Week 2 in Chiapas

Thanks to everyone who read my first posts! It’s my first time writing a blog so this is definitely a learning experience. On Monday, we had a meeting with Moi, one of the FCA staff, to reflect on last week’s visit to the municipality of Sitala. He explained the steps FCA takes in the process of working with rural underserved communities. First, the NGO approaches the leaders of the municipality and introduces its goal of increasing access to safe drinking water to reduce GI illnesses and improve the community’s health. Generally, the NGO identifies communities in Chiapas that have low rankings of  desarrollo humano (human development) and high levels of poverty. Once the municipality leaders give FCA permission to approach specific communities, the NGO visits those communities and makes an effort to raise their awareness about water quality and the negative health effects of drinking contaminated water. If the community agrees to work with FCA, the NGO provides educational workshops, trainings, and follow-up visits in an effort to maintain sustainable programs.

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                Hanging out at a cafe with GPP students!                                     Admiring the view with Moises 🙂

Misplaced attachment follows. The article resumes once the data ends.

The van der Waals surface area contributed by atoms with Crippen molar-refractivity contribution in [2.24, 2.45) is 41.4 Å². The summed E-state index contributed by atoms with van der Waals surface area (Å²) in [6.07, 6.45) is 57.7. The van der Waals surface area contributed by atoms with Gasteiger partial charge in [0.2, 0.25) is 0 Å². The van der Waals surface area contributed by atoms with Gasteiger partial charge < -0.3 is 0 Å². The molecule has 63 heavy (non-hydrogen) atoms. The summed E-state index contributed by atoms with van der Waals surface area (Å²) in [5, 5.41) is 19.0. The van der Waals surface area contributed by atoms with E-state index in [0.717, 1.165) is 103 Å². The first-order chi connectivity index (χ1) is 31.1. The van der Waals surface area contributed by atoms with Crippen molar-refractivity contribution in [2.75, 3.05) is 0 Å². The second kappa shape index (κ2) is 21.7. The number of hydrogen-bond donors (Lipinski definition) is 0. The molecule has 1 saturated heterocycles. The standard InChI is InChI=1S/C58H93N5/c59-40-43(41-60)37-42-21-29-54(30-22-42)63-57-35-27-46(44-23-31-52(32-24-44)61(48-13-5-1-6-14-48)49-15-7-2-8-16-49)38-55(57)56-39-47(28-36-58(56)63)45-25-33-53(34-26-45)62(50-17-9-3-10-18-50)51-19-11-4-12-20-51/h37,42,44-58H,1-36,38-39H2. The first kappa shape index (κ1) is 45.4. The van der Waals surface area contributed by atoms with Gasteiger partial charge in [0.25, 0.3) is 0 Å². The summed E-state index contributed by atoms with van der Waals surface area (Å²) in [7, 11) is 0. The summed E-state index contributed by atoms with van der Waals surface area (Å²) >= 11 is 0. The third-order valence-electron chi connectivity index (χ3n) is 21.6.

Moi also shared his thoughts about the interactions between indigenous communities and civil organizations/ NGOs in Chiapas. He explained that several challenges arise when the community members have beliefs, cultures, and customs that are different from those of the NGOs that approach them. Because some people are accustomed to drinking water directly from the source, such as a spring, their entire lives without considering the health effects of contaminated water, it can be difficult for orgs to change beliefs and behaviors related to water consumption. I also learned that some individuals may distrust NGOs, the government, and other outsiders and decide to maintain their current practices as a way of resisting el mundo occidental (the occidental world) that has been associated with the colonization and oppression of indigenous people. Our discussion helped me understand a different way of looking at the world and the use of culture as a form of resistance. I also learned about the role of biculturalism in our lives as Moi talked about how he and I adapt to different environments because “somos de dos mundos” (we are from two worlds); he grew up in an indigenous Mayan community speaking Tzeltal and now works in San Cristobal speaking Spanish, and I have lived in the US my entire life speaking English but would also like to work Latin America speaking Spanish.

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Sunsets in San Cristobal

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